In the eyes of the law, our beloved four legged (or sometimes no footed or many footed!) friends are moveable property – the same as a car or indeed, a sofa!
If you separate, and can’t agree who gets to keep the pet, then ultimately, a court will need to decide. Once the court is involved, then usually the animal will need to be valued, as the court ultimately is concerned with fairly dividing the matrimonial assets. This can be divisive, as what a two year old Miniature Schnauzer might be worth if he were to be sold to a third party is one thing, but that he is worth to his owners, well that is entirely another matter!
It is largely accepted that it is incompetent to seek an interim order for delivery of an animal, as this would be the equivalent to asking the court to make an interim order in relation to an item of matrimonial property – which is a no go. The court should not make any orders in relation to who should receive what, in terms of assets, until a civil trial (known in Scotland as a Proof) has taken place.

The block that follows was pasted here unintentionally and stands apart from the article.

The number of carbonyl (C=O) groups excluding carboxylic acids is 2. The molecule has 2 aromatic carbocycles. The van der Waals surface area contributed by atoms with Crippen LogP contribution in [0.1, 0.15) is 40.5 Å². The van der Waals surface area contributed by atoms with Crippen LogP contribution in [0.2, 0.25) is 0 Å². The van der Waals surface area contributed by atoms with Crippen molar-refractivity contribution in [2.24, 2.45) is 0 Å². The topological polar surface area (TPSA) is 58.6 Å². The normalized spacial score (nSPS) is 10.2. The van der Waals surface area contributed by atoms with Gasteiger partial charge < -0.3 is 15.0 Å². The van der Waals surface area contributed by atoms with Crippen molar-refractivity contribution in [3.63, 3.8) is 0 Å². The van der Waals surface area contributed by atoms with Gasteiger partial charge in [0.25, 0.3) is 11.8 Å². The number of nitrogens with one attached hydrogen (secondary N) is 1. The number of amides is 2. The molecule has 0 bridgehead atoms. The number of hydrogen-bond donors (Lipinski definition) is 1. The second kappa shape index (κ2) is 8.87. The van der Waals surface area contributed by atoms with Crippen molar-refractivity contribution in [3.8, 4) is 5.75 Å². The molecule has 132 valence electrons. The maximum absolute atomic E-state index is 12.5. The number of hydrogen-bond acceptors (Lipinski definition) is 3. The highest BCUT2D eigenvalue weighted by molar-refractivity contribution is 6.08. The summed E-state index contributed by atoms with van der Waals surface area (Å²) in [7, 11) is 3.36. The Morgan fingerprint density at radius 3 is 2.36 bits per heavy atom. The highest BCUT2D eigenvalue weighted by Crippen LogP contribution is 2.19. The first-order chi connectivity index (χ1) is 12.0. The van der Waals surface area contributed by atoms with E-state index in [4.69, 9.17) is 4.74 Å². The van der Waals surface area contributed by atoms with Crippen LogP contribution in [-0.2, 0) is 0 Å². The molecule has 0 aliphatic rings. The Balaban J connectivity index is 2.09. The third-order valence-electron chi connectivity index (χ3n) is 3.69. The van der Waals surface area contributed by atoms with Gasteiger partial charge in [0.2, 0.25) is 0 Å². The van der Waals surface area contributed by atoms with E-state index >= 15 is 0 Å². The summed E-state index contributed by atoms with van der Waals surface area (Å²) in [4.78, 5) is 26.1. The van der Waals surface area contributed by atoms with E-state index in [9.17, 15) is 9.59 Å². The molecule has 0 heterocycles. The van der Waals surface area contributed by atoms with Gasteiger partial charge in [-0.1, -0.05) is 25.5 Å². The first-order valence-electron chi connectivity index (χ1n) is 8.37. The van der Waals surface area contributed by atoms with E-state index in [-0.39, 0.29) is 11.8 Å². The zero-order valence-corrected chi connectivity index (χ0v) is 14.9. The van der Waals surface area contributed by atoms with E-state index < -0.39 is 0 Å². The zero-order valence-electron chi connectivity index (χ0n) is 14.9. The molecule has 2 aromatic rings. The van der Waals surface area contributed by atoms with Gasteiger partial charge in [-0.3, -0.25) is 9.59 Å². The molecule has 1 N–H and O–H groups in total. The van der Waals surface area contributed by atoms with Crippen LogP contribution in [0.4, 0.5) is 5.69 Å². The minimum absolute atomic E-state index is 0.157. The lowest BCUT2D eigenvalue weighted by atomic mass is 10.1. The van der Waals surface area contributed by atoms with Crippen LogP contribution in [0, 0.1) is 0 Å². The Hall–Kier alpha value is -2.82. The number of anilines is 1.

I say largely accepted, as that has not stopped people, on occasion, attempting to find a loop hole. Recently, we have seen attempts to ask the court to treat animals as if they were children, but such attempts have been unsuccessful. Accordingly, in the absence of intervention of an animal welfare organisation, until the court makes an order, or otherwise an agreement is reached, the pet will stay where they are, with whoever they are with.
How can the argument be avoided? It is possible to formalise in a legally binding agreement who would keep if it you separated. Some people refer to these agreements as “pet-nups”, and they are effectively just nuptial or cohabitation agreements (we’ve blogged on this before!), which can be entered into at any time during your relationship.
If you’d like to know more, a member of our team would be happy to discuss., please contact:
You can also visit our Family Law Team page by clicking here.